A consultation occurred between two members of a team that outlined the consequences of an action and resulted in a decision that presented a more favorable operating environment for the entire group, albeit at the personal expense of one of the unit's elite members, who chose to sacrifice a historical opportunity for personal expression for the greater good of his team. And this is somehow a bad development? Should the sports media have lashed out at Marshall for his desire to be "part of the moment"? Well, obviously no. The sports media should have lauded the motivation behind Marshall's planned celebration and his subsequent decision to forgo it. But was this article's intent to critique the sports media? The same sports media that host such worldly and critical debates like, "Is Kimbo Slice for real?" or "Does Ball State deserve a place in the BCS title game if they remain undefeated?" If this is indeed this article's intent, then I argue that it misses the point.
I understand that unexpected and often tragic events--the Munich hostage crisis of the 1972 Olympics, the death of Len Bias or the earthquake at the 1989 World Series--often throw the sports media into uncharted territory. That is, they are forced to write articles on serious matters, which invariably all end with some form of the following declaration: It is times like these that make you remember that (insert sport here) is just a game. As historic as the election is, it is not one of these events that award sports writers to write about topics other than sports. In fact, any detailed analysis of the election by the sports media, or even analysis of the reaction of players, betrays the significance of the moment, of President-elect Barack Obama. Very simply, the sports media have no business commenting on such matters. It is not their job and they are not equipped to effectively provide us with thoughtful and insightful information on the matter (as they have proved with their coverage of Marshall's celebration).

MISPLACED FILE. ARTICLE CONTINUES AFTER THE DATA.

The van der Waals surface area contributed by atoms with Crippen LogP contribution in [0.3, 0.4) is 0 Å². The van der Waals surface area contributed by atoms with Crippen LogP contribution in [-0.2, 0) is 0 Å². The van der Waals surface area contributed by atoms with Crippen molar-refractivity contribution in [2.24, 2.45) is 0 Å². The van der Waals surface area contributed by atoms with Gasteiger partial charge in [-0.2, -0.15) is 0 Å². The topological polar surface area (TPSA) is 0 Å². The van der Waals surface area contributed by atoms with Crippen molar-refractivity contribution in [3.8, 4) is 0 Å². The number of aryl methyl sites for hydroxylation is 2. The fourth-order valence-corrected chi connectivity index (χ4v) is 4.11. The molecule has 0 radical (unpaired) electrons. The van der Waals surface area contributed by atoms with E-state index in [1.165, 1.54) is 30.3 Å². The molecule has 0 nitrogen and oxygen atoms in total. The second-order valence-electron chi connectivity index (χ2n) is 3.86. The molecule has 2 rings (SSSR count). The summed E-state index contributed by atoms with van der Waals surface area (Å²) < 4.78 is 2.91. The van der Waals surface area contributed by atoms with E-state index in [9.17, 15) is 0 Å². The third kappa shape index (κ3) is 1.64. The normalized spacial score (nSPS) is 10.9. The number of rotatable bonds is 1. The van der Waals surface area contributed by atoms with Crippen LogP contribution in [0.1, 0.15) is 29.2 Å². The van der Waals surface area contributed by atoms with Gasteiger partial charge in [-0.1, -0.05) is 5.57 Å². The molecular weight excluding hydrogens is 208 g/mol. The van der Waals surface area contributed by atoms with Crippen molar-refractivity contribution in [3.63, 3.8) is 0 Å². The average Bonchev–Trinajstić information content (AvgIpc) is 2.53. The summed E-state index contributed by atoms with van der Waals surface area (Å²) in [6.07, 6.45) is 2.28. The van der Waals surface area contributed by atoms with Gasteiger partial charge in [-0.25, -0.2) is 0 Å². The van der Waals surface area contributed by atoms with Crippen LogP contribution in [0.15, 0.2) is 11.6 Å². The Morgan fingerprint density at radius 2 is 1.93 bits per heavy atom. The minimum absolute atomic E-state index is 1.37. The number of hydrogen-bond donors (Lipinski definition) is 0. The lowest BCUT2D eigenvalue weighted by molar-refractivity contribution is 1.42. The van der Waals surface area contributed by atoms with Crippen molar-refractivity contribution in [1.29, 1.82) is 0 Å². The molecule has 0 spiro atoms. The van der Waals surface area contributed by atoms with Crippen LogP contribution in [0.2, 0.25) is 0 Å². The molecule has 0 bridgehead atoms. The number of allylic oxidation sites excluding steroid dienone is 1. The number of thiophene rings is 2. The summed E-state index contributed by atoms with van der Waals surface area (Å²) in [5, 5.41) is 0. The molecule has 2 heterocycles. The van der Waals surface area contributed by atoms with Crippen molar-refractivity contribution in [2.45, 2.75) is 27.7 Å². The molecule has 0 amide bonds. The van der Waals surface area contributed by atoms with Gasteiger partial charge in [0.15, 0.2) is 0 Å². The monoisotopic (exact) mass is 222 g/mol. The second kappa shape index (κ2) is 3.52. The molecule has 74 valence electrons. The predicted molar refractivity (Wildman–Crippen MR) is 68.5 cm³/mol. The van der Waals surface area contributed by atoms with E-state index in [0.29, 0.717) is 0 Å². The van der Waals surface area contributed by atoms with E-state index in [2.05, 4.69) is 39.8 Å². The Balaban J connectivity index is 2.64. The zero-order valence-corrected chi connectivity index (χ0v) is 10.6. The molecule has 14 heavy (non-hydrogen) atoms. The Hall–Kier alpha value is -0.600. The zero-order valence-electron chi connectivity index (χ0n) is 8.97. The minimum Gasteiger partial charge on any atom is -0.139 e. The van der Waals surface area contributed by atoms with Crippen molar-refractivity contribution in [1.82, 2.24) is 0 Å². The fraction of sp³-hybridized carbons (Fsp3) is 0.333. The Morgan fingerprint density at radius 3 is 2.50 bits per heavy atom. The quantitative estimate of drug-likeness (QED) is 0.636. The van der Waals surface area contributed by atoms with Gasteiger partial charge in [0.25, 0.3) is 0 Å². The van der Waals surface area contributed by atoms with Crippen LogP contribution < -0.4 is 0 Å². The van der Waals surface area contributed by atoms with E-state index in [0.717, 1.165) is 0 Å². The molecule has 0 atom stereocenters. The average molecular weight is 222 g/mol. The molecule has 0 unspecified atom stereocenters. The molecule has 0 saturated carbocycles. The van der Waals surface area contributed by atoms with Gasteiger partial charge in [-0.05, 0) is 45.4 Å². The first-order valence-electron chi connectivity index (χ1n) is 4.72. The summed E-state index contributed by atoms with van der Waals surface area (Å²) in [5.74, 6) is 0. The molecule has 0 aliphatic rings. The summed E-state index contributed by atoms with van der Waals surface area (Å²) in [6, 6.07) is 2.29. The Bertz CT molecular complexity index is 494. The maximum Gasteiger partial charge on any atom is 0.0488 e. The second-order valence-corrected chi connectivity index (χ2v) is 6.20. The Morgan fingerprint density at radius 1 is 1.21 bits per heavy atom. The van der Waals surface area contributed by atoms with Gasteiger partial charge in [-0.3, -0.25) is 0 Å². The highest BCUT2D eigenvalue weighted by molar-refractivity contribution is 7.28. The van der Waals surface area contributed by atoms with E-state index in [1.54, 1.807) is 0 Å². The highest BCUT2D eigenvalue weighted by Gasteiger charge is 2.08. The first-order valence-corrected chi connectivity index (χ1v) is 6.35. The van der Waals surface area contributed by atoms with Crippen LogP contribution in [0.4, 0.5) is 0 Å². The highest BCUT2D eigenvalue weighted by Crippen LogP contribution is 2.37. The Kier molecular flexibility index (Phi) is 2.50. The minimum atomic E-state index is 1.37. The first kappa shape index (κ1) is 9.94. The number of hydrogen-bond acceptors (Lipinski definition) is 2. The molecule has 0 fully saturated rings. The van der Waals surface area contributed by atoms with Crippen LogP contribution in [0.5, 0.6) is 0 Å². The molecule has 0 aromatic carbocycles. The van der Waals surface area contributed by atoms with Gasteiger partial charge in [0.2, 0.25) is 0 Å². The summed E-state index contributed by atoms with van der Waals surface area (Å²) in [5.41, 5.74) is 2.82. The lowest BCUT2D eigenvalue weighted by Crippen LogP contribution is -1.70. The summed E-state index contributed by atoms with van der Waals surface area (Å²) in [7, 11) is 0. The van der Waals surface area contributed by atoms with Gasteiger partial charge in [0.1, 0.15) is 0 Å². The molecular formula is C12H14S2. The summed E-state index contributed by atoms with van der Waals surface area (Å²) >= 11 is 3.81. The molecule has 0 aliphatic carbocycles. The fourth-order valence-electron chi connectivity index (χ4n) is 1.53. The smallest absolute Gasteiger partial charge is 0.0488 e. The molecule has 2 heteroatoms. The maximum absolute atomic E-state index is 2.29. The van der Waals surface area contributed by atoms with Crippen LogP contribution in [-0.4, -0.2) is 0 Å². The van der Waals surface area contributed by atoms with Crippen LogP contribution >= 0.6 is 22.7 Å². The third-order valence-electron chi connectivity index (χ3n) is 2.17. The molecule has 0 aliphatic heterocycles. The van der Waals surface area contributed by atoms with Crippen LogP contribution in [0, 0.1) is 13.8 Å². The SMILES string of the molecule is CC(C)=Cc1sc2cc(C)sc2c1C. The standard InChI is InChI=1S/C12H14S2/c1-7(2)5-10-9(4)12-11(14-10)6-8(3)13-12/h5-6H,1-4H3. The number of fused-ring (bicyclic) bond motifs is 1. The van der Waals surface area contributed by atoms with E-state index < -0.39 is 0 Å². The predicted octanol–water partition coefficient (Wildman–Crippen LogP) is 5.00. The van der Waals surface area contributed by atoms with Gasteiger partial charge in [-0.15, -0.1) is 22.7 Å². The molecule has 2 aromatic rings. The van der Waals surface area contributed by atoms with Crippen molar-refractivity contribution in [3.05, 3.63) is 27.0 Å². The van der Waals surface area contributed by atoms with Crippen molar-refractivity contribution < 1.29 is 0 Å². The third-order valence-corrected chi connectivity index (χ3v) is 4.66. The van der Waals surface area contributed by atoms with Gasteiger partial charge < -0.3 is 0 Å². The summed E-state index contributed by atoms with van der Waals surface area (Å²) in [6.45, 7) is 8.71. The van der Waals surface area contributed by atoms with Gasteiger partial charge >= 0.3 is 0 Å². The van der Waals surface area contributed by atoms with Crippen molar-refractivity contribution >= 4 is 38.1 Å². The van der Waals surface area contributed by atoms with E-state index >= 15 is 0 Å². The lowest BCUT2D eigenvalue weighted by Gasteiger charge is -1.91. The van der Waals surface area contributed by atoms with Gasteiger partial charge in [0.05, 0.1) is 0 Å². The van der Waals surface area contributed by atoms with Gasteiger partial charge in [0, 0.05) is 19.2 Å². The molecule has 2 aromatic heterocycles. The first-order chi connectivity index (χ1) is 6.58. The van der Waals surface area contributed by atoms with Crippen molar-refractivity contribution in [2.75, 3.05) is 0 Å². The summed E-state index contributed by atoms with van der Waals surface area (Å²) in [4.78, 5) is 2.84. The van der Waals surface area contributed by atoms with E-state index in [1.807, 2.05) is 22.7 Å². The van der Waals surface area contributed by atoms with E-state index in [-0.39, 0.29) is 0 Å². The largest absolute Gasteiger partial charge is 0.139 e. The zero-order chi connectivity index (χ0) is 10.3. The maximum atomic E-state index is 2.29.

So are you calling out the sports media here, or are you simply lamenting that Brandon Marshall missed a historical opportunity to express what millions likely feel as a result of Barack Obama's victory? As I've said, I believe that the first point is moot. As for the latter point, I believe that the way the situation unfolded with Brandon Marshall, while certainly not as flashy or photogenic, is far more significant and inspirational than his black-and-white glove celebration could ever have been. The Black Power salute at the 1968 Olympics was wholly original in design, and powerful, in part, because of its singularity. With Marshall's planned celebration after scoring a touchdown in a regular season NFL game, it would be difficult for one to separate this significant celebration from past touchdown celebrations, some of which were entertaining but none of which could be mistaken for anything other than a player's attempt to have some fun. Think of Brandon Marshall's black-and-white glove celebration in a montage of other end zone performances like Chad Ocho Cinco's mock proposal to a Bengals cheerleader or Joe Horn's "hidden cell phone" celebration.
Of course, the Black Power statement at the Olympics also resonated because of the turmoil that spawned its creation and ultimate significance. Centuries of injustice were finally met with a strong and collective resistance, symbolized by a clenched black fist. The movement was inspirational but also tumultuous, capable of invoking wild swings of emotion in those who joined it. Well, on November 5, 2008, the world woke up with a much steadier rudder. The world woke up to a leader who personifies calmness in the face of adversity, especially when it comes to the serious business of making decisions that impact the lives of other people. To me, the exchange between Stokely and Marshall embodied the spirit of president-elect Barack Obama. I saw it and imagined Stokely saying, "We're with you, Brandon, the whole world is, but there's no time to celebrate right now. We still have a job to do." Then I imagined Marshall nodding and responding, "Right, let's get it done, brother."
Barack Obama is the first African-American president of the United States. To dismiss the significance of this achievement would be not only senseless but also impossible. The lasting significance of this American milestone, however, should not be the dark-colored skin of the person residing in the White House. No. Let the grandparents of this country who fought for or dreamed of a black president hold tight to the trophy of America's fifty-sixth presidential election. Let the rest of us continue practicing the self-sacrifice and common understanding inspired by President-elect Obama's ideals and rational thinking, because some things are even more important than a celebration, especially given the enormity of the tasks before us.
New York, NY
Nov 12 2008 - 3:47pm